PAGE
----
Les nuits dété, Op.7
Serenade in D, K.250 (Haffner)
Ian Bostridge (tenor)
New York Philharmonic
Sir Colin Davis
Reviewed by: David M. Rice
Reviewed: 29 April, 2006
Venue: Avery Fisher Hall, New York City
The New York Philharmonic welcomed back Sir Colin Davis, a former Principal Guest Conductor of the orchestra, for the first of two programmes.
Davis reduced the size of the orchestra’s string sections for “Les nuits d’été”, which is much smaller in scale than most of the works for which Berlioz is best known. It is, however, imbued with the composer’s characteristic romanticism. The audience was drawn in immediately by Ian Bostridge’s bright singing of the catchy opening tune in ‘Villanelle’, Davis conducting with elegant but economical gestures. The succeeding song, ‘Le spectre de la rose’, was breathtaking from the opening flute solo to the delicately sung, clarinet-accompanied final passage.
Bostridge showed off the breadth of his vocal range in ‘Sur les lagunes: Lamento’ (On the Lagoons: Lament), portraying in low tones the despair of a mourner comparing the night to a shroud, then leaping upward with anguished cries at having to set to sea without love, with a soft, shimmering cello postlude suggesting his departure over the waters. Following the brighter ‘Absence’, the mood again turned plaintive in ‘Au cimetière: Clair de lune’ (In the Cemetery: Moonlight), with the flute and string harmonics creating an eerie sound as Bostridge sang of an white-veiled, angelic form passing in a tremulous light. In ‘L’île inconnue’ (The Unknown Isle), which brought the work to an optimistic conclusion, Davis employed sweeping gestures that evoked uplifting performances by Bostridge and the orchestra. Appreciation of the performance was enhanced by the use of supertitles to convey translations of the Théophile Gautier texts.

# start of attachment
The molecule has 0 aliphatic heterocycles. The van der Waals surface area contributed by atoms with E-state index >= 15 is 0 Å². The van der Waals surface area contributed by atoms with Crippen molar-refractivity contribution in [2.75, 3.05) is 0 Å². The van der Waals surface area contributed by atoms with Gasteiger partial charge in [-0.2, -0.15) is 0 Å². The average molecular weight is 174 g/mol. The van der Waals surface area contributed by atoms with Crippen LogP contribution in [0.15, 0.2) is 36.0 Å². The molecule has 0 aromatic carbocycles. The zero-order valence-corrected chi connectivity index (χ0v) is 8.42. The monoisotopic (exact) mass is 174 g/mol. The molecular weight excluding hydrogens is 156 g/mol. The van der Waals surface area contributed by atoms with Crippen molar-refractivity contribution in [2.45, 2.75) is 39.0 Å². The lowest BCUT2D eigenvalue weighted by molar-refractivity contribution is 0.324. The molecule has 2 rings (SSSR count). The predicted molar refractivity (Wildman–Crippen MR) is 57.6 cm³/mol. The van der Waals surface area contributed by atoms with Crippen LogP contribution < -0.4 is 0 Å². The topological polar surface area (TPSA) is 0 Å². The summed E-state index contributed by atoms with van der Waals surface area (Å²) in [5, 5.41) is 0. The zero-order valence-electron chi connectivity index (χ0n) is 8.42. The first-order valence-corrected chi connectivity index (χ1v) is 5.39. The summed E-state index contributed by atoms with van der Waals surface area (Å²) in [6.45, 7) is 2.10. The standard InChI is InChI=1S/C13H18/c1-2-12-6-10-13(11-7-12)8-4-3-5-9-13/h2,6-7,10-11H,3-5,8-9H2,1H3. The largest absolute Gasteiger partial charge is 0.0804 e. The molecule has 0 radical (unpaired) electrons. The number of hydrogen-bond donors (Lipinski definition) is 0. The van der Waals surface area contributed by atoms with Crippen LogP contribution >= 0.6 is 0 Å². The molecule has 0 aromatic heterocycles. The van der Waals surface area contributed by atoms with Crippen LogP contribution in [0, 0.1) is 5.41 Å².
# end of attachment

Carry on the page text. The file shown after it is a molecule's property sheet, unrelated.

Following the interval, Davis led the orchestra in a charming performance of Mozart’s Haffner Serenade, which was commissioned for the wedding of the sister of an upper-class friend of the composer. Here again, the string sections were scaled down (although less so than for the Berlioz) to maintain an appropriate balance with the winds and trumpets. The work is in eight movements, with the second, third and fourth movements, which feature a solo violin, here Glenn Dicterow, the Philharmonic’s concertmaster.
From the outset, Davis cut a far more expressive figure on the podium than the restrained image he had projected in the Berlioz. Sir Colin put his personal stamp on this performance, making clear through gesture and expression his every wish, to which the orchestra responded unfailingly. From the opening movement onward, orchestral balances were perfect and variations in volume and tempo managed masterfully. In the violin-solo movements Dicterow played elegantly, producing a lovely, soaring tone in the Andante, frolicking with the horn in the Trio section of the third movement Menuetto, and then, in the Rondeau, tossing off rapid figures with delicacy and ease.
Two of the remaining four movements are also in minuet form. The first of these, marked Menuetto galante, was sweeping and genial, with Davis all but dancing along on the podium. Its Trio took on a darker and agitated mood, however, before the geniality returned. The last of the work’s three minuets features two Trio sections. In the first flute and bassoon accompanied the lyrical strings and the rhythmic second featured the horns and trumpets, with the violas also prominent. The finale began with a lush and beautifully played Adagio. The strings’ bowing then abruptly changed from legato to spiccato, ushering in the jocular Allegro assai which brought the work to its rousing conclusion.